- This event has passed.
FOLAR ‘WHO CARES?’ SEMINARS – WHITEKNIGHTS: FROM PRIVATE LANDSCAPE PARK TO UNIVERSITY CAMPUS
Part of 'WHO CARES? LOCAL LANDSCAPE PROJECTS AND PUBLIC PERCEPTION', a seminar series presented by FOLAR
A series of lunchtime talks exploring who is really caring for our local landscape
This year at The MERL we are focussing on a theme of ‘CARE.’ Through our projects and programming, we will address ideas of ‘care’ in relation to a range of current issues, including the climate crisis, guarding green space, the future of farming and food security, caring for our collections and caring for people including our staff, volunteers and community. This series of talks explores how we care for the landscape.
Based on sites and projects in and around Reading, the Friends of the Landscape Archive at Reading (FOLAR) present a series of talks in which different landscape types are explored in terms of how and why land-use and landscape decisions are made, and by whom. Actions taken invariably have long term consequences on places and people, but how can land be valued, planned and managed to better reflect and accommodate the needs and involvement of local people? And what sort of positive future landscapes are envisaged to also respond to the complexities of climate change and biodiversity? Who is really caring for the landscape? There are no simple answers but we hope these talks will open up good debate.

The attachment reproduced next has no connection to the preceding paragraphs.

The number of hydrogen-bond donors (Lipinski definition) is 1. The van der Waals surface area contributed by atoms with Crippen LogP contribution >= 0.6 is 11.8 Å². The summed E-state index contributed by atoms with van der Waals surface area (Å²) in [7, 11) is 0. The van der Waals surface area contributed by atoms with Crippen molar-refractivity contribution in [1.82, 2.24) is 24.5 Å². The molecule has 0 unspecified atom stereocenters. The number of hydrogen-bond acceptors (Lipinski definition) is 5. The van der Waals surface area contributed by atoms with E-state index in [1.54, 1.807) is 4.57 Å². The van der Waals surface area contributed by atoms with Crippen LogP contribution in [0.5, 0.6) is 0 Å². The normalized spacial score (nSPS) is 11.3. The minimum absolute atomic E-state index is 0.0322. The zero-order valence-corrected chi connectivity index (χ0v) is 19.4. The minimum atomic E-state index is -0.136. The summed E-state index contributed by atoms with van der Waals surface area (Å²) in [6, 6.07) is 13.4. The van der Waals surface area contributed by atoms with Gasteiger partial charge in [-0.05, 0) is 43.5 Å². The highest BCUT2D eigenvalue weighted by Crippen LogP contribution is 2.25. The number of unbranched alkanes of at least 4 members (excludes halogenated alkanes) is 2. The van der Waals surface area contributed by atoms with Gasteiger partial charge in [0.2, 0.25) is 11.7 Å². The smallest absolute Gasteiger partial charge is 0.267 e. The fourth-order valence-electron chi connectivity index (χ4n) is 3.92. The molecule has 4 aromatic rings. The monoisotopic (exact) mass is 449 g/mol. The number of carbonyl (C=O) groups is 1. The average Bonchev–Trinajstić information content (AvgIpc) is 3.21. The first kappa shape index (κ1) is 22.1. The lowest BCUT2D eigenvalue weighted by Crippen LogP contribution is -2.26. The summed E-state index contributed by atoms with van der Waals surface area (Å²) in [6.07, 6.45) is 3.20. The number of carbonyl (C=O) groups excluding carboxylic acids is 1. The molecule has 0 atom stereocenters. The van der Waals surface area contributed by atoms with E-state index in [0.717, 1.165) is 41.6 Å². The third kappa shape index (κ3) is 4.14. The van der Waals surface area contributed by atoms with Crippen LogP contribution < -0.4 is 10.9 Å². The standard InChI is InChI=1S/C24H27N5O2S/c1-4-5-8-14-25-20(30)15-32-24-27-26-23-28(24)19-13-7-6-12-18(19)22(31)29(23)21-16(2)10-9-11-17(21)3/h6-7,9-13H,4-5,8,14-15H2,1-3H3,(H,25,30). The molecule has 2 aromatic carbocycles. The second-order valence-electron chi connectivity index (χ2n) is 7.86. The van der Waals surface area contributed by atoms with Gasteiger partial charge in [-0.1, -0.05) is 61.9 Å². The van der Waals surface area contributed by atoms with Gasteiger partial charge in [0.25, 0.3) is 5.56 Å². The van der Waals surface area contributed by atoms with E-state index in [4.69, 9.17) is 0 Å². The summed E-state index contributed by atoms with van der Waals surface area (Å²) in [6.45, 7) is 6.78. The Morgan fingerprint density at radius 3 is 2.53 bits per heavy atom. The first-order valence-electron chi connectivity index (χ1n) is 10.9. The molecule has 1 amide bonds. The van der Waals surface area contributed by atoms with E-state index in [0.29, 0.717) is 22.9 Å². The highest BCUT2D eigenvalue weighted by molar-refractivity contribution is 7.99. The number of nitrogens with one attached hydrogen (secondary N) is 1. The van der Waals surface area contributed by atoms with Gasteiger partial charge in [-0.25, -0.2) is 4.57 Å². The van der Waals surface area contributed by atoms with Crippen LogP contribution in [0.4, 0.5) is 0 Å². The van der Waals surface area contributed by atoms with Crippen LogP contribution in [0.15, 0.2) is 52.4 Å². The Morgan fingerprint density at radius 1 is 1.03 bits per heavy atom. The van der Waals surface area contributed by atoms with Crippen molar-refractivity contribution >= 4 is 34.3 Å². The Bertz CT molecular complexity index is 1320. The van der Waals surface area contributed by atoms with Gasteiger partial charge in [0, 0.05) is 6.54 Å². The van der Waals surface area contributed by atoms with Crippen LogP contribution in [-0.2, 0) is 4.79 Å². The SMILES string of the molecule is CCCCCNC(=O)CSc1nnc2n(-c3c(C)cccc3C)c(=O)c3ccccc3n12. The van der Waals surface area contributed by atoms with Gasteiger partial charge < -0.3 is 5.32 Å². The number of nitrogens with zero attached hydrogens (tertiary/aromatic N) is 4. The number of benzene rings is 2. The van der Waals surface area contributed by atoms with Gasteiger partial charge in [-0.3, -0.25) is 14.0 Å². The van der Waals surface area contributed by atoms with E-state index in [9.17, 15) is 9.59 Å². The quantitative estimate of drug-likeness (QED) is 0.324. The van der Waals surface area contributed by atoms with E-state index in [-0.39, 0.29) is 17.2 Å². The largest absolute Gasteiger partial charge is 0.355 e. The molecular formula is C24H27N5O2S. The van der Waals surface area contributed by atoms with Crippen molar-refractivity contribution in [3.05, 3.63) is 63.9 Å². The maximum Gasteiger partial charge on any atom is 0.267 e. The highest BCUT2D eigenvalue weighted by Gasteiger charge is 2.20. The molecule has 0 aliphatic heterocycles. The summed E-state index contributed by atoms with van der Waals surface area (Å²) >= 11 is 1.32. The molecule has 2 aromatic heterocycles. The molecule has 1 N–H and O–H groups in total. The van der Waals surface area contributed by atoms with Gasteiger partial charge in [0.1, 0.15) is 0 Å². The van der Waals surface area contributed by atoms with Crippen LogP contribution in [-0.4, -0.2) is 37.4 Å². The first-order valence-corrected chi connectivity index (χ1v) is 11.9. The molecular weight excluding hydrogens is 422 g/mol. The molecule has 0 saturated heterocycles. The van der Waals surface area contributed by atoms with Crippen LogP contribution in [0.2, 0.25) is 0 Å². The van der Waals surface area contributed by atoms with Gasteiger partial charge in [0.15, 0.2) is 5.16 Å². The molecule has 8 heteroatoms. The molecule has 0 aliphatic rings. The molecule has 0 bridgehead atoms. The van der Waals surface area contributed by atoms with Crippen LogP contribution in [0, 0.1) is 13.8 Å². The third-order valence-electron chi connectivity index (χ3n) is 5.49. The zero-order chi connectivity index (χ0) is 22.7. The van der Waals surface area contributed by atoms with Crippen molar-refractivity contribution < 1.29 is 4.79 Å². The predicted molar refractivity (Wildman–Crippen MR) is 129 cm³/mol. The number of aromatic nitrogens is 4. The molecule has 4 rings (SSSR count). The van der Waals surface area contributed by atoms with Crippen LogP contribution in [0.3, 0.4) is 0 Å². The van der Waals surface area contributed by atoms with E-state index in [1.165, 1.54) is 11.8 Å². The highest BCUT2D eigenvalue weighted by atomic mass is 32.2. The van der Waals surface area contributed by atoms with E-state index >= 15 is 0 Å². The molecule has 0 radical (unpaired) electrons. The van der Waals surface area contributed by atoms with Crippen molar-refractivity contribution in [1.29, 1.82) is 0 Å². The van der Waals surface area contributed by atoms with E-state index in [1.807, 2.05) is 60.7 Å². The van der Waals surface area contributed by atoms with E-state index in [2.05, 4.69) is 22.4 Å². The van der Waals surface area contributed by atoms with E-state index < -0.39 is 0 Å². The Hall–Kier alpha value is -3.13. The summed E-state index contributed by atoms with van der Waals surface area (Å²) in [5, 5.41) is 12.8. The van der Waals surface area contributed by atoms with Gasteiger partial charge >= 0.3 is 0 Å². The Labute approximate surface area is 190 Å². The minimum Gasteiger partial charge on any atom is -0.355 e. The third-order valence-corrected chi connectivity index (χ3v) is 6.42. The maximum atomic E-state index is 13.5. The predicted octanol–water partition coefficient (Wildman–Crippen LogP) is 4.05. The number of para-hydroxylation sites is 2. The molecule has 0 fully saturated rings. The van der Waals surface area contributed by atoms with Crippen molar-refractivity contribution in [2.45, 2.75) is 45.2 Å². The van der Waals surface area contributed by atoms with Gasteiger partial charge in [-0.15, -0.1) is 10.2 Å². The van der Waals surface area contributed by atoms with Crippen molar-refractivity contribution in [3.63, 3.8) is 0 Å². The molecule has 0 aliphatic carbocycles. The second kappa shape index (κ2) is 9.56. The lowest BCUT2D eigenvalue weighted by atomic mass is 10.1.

Whiteknights: from private landscape park to university campus, with Dr Phillada Ballard
Tuesday 7th June, 1pm – 2pm
The expansion of British Universities in the post war period fuelled the demand for new sites, especially for campus universities. For the University of Reading ‘the acquisition of Whiteknights was the most important single event in the history of the University.’ Much time and energy has been put into the maintenance of the park. The question remains as to how successfully the historic landscape, dating back to the 18th century, has been preserved in the face of the various demands made upon it. Indeed the survival of the park, a mile from the centre of Reading, is a story in itself given that at various times it was widely regarded as one of the most valuable sites in southern England and ‘ripe for development.
Image credit: Thomas Christopher Hofland, A view of White Knights across the Lake, oil on canvas, c1816, University of Reading Art Collection UAC/10257′
More dates in the FOLAR Seminar series
Join us on Tuesday lunchtimes in June
Learn about our focus for 2022 CARE: highlighting how we take care of rural heritage, the countryside’s future, and each other.